BY ERICA MILOSH
Nichols College competed Nov. 13 against three other New England-based colleges in the 2015 Sport Management Case Invitational. Teams from Nichols College, Anna Maria College, Eastern Connecticut State University, and Mount Ida College each had to prepare a 10-minute presentation comparing either two athletes or sports teams, and proving one as the superior. The event was held in Daniels Auditorium on the Nichols campus.
The winning team was Mount Ida College (pictured below); Nichols College came in second place.
The six judges were Kathryn Beall, Nichols College director of compliance and women’s lacrosse head coach; Paul Cacciatore, Boston Celtics senior director of business operations and arena services; Peter Deary, president of Deary Bros., LLC in Putnam, Conn; Bryant Richards, Mohegan Sun director of corporate governance in Conn. and PA; Charlie Robert, Nichols College faculty associate for the Sport Management Program; and Mike Savage, chief executive officer of Empower Fitness in Uxbridge, Mass.
Anna Maria’s four-member team was the first to present. Members included four junior sport management majors: Kevin Grey, Alex Geiger, Edward Jankowski, and Gregory McGoldrick. They argued that the Green Bay Packers have a more dominant dynasty than the New England Patriots. Two main speakers commanded the stage, one representing the Packers, and the other playing devil’s advocate for the Patriots. The group supported its arguments with Super Bowl results, point averages, and charts showing rankings of the dynasties.
The judges critiqued that while Anna Maria’s team looked great with its uniformed suits and seemed well rehearsed, the presentation moved too fast and needed to involve their audience more.
According to the team, they chose to present on the Green Bay Packers and the Patriots because the teams are easy to compare and contrast, and it’s one of the most commonly debated topics. The team also added that it was the first time Anna Maria competed in the event and felt relieved to have gone first.
Nichols College was the second team to present its comparison of the 1973 Oakland Athletics and the 1998 New York Yankees. The student speakers included seniors Justin Doyle and Austin-Robert Weber and juniors Ethan Godfrey and Anthony Rodi. They are sport management majors and have experienced the invitational before.
The Nichols students shook the judges’ hands and gave each handouts to follow along with the slideshow. They compared the Oakland Athletics and New York Yankees with various charts displaying five-year comparisons, home-run totals, and offensive efficiency. The presentation style was similar to Anna Maria’s, using the point-counterpoint technique. In the end, the Yankees were dubbed the more dominant team.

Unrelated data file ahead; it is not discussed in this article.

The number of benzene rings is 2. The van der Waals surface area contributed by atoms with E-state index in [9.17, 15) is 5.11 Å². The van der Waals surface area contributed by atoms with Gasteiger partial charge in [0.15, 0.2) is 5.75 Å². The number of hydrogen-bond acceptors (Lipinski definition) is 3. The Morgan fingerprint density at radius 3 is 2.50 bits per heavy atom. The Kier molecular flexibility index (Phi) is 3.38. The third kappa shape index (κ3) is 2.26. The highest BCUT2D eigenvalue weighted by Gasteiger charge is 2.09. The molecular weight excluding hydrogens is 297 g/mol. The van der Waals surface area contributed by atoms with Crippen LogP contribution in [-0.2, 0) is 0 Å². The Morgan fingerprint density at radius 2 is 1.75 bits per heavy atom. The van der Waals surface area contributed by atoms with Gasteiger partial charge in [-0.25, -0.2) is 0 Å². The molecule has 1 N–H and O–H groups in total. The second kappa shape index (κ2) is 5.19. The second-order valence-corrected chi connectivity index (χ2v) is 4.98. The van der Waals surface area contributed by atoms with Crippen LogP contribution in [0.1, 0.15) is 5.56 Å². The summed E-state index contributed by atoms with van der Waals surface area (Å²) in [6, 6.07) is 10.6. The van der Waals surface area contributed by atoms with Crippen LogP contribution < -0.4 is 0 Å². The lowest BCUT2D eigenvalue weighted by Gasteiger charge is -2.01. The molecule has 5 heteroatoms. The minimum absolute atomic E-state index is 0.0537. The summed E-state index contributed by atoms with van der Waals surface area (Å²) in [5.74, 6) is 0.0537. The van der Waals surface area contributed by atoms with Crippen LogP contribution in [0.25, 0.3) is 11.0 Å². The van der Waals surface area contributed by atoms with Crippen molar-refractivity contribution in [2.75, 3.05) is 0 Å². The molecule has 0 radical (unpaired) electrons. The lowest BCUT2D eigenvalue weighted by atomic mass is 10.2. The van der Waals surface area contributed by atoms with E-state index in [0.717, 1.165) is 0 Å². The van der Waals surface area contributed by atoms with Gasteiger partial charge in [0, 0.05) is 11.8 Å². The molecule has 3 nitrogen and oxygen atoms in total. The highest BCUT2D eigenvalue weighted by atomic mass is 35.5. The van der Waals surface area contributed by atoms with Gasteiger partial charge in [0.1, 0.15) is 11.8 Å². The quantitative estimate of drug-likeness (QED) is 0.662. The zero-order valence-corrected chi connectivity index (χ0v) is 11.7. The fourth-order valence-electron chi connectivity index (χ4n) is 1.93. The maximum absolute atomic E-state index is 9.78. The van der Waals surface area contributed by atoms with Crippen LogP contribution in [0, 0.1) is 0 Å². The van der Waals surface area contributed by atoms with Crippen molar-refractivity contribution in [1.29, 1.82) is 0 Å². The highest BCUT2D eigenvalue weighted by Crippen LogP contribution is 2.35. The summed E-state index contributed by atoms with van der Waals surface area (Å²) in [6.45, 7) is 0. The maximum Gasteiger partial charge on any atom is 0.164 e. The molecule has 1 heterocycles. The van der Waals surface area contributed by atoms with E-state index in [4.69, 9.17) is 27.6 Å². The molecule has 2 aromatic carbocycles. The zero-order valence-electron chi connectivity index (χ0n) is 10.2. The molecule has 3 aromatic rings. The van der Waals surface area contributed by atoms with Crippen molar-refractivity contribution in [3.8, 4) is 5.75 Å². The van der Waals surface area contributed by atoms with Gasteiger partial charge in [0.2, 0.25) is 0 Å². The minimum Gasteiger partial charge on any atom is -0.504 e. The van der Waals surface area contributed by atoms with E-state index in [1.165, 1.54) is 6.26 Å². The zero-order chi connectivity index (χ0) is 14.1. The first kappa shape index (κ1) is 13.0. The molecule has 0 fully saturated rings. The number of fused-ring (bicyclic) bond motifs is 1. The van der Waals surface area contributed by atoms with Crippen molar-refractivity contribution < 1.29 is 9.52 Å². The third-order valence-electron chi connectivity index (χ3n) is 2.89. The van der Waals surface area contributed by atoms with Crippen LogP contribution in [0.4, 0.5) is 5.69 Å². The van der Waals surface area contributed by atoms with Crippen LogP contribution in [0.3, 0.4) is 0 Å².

The judges commended the Nichols students on shaking their hands and taking the time to explain baseball acronyms, which not everyone knows. Although the team was well rehearsed and met the time allotment, the judges thought they spoke too quickly and needed to spend more time explaining what is important about the charts and statistics.
Later, the team felt confident.
“We’re happy about how we came across with only two weeks of preparation,” said Weber. “We chose baseball because of all the statistics available, and the two teams are similar within the time period.”
The third team to compete was Eastern Connecticut State University, which was comprised of sport management majors juniors Devin Callahan, Nicholas Dube, Melody Kramarz; and senior Kenechi Nezianya. The team chose to present on two collegiate basketball teams, the University of California at Los Angeles men’s basketball team and the University of Connecticut (UConn) women’s basketball team. The presenters set out to prove how UConn is the superior team, with score margins, margin of victory, and other statistics and calculations.
The judges enjoyed the team’s direct approach and were proud of the team’s quick recovery when one of their presenters lost his place. The presentation was professional and engaging, but the judges recommended digging deeper for details next time.
The students from Eastern Connecticut said it took them a while to find the right argument, but they learned a lot from the critique and were grateful for an opportunity to meet with the judges.
Mount Ida College was the last team to present. Three senior sport management majors commanded the stage: Shawn Bernardo, Nicole Pettit, and Henry Vilaivanh. Their argument aimed to prove that Jim Brown who played for the Cleveland Browns is a better running back than Emmitt Smith, former player for the Dallas Cowboys and Arizona Cardinals. The students explained their topic and what they were going to cover in the slideshow, before the statistics started. They compared the two players by yards per attempt, average yards per attempt, and touchdowns per game. The team ended with a video emphasizing their point that Brown is the superior player.
The team was praised for its smart use of visuals and media. The judges said they felt more emotionally connected to the presentation, and it was obvious that the data presented was carefully selected. The group handled the project surprisingly well, considering it lost two team members to sports games and one to illness. The judges critiqued that the only thing the presenters lacked was confidence.
“We were panicking a bit before about our lost team members, but we felt good during the presentation,” said Pettit. “This is a great experience to see other people’s points of view.”
Cacciatore explained what he looked for in the student sports presentations. “Professionalism, teamwork, and presentation style are important,” he said. “This is exposure to skills that can be carried over into job interviews.”
“[We look for] clear presentation of statistics and rationale behind what is important and why,” Richards added.